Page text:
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Anthology: Ten Years of TQ – Suresh Chandvankar

Voices in Time and SpaceThe Lost Recordings of Kesarbai Kerkar 

Bombay, 2010.  I was staying in a flat in Versova and taking the train daily to different corners of that endless city. Sometimes it felt like the train was going backward in time. I had read an article online about this man, Suresh Chandvankar, who had amassed over 10,000 records in his flat. An entire history of Indian recorded music. A photo in the article showed his shelves reaching up to the ceiling with shellac 78s, 45s, puzzle-discs, and on into the darkness of time and space. He was also the secretary of the Society for Indian Record Collectors, which sounded almost colonial. Somewhere I got a hold of his phone number and rang him up. He invited me and Paulomi over for tea that afternoon at his place in the Naval Yard area, where he worked as a physicist. As the sun set we sifted through his collection while he told us stories and lore in the most unassuming way. He was loath to boast of anything, sitting in his chair. We listened to some of his rare and precious sides, some over a hundred years old. Indian musical forms and scales are basically rigid and demand years of discipline, but within them is a topless, bottomless potential for improvisation and expression of mood. The penetrating vocal stylings of Abdul Karim Khan, the elegant Hindustani tapestries of Omkarnath Thakur, and the ragas of Nikhil Banerjee—deep as the night, clear as the day—the purifying of the soul in the crucible of musical practice. In the early days of the Indian phonograph, some pandits refused to be recorded because the purity of an endlessly duplicatable song was to be doubted.  Or as Gandhi said of the Vedas, ‘They are divine and unwritten. The letter killeth.’  

Aram Yardumian

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Mahatma Gandhi’s ‘Spiritual Message’ Turns 80
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Mahatma Ganhdi, His Spiritual Message,  1931

The text of the Recorded Speech:

“There is an indefinable mysterious power that pervades everything, I feel it though I do not see it. It is this unseen power which makes itself felt and yet defies all proof, because it is so unlike all that I perceive through my senses. It transcends the senses. But it is possible to reason out the existence of God to a limited extent. Even in ordinary affairs we know that people do not know who rules or why and how He rules and yet they know that there is a power that certainly rules. In my tour last year in Mysore I met many poor villagers and I found upon inquiry that they did not know who ruled Mysore. They simply said some God ruled it. If the knowledge of these poor people was so limited about their ruler I who am infinitely lesser in respect to God than they to their ruler need not be surprised if I do not realize the presence of God – the King of Kings. Nevertheless, I do feel, as the poor villagers felt about Mysore, that there is orderliness in the universe, there is an unalterable law governing everything and every being that exists or lives. It is not a blind law, for no blind law can govern the conduct of living being and thanks to the marvelous researches of Sir J. C. Bose it can now be proved that even matter is life. That law then which governs all life is God. Law and the law-giver are one. I may not deny the law or the law-giver because I know so little about it or Him. Just as my denial or ignorance of the existence of an earthly power will avail me nothing even so my denial of God and His law will not liberate me from its operation, whereas humble and mute acceptance of divine authority makes life’s journey easier even as the acceptance of earthly rule makes life under it easier. I do dimly perceive that whilst everything around me is ever changing, ever dying there is underlying all that change a living power that is changeless, that holds all together, that creates, dissolves and recreates. That informing power of spirit is God, and since nothing else that I see merely through the senses can or will persist, He alone is. And is this power benevolent or malevolent? I see it as purely benevolent, for I can see that in the midst of death life persists, in the midst of untruth truth persists, in the midst of darkness light persists. Hence I gather that God is life, truth, light. He is love. He is the supreme Good. But He is no God who merely satisfies the intellect, if He ever does. God to be God must rule the heart and transform it. He must express himself in every smallest act of His votary. This can only be done through a definite realization, more real than the five senses can ever produce. Sense perceptions can be and often are false and deceptive, however real they may appear to us. Where there is realization outside the senses it is infallible. It is proved not by extraneous evidence but in the transformed conduct and character of those who have felt the real presence of God within. Such testimony is to be found in the experiences of an unbroken line of prophets and sages in all countries and climes. To reject this evidence is to deny oneself. This realization is preceded by an immovable faith. He who would in his own person test the fact of God’s presence can do so by a living faith and since faith itself cannot be proved by extraneous evidence the safest course is to believe in the moral government of the world and therefore in the supremacy of the moral law, the law of truth and love. Exercise of faith will be the safest where there is a clear determination summarily to reject all that is contrary to truth and love. I confess that I have no argument to convince through reason. Faith transcends reason. All that I can advise is not to attempt the impossible.”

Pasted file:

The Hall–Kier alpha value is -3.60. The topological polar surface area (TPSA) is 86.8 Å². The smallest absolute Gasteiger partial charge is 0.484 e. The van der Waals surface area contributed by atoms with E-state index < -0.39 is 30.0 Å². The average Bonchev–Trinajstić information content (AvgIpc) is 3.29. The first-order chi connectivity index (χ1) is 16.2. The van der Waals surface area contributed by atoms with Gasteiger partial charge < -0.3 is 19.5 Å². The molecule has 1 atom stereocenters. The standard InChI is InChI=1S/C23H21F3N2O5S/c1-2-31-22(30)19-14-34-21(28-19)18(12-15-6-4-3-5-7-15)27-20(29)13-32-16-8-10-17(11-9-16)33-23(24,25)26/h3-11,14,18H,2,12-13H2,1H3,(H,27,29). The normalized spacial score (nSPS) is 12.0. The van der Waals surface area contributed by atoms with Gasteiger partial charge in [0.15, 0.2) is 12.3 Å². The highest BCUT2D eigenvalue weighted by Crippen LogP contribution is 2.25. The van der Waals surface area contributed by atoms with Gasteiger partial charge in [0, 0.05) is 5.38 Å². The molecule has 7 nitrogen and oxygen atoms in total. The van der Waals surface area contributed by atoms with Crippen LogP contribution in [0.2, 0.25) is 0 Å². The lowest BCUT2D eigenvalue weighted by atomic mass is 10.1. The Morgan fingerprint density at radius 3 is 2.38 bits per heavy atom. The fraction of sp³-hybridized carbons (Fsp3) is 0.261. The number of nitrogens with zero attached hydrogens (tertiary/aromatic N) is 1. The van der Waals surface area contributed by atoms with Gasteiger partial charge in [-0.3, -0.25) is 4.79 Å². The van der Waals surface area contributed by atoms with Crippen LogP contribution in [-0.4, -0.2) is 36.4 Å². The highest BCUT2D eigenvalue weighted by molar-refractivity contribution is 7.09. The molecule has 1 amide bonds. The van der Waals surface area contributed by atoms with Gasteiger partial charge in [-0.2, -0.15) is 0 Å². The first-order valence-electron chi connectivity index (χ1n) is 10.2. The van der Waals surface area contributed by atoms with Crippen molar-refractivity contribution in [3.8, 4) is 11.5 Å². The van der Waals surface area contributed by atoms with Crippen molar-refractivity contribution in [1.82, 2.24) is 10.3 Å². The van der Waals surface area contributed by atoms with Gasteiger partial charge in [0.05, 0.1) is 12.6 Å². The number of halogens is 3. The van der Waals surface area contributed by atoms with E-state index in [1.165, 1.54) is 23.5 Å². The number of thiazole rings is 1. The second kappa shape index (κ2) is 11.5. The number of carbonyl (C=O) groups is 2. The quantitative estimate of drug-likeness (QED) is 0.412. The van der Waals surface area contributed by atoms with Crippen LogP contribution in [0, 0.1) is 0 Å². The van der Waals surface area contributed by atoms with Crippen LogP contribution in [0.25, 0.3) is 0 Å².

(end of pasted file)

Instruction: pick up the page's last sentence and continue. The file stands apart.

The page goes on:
Suresh Chandvankar

 

 

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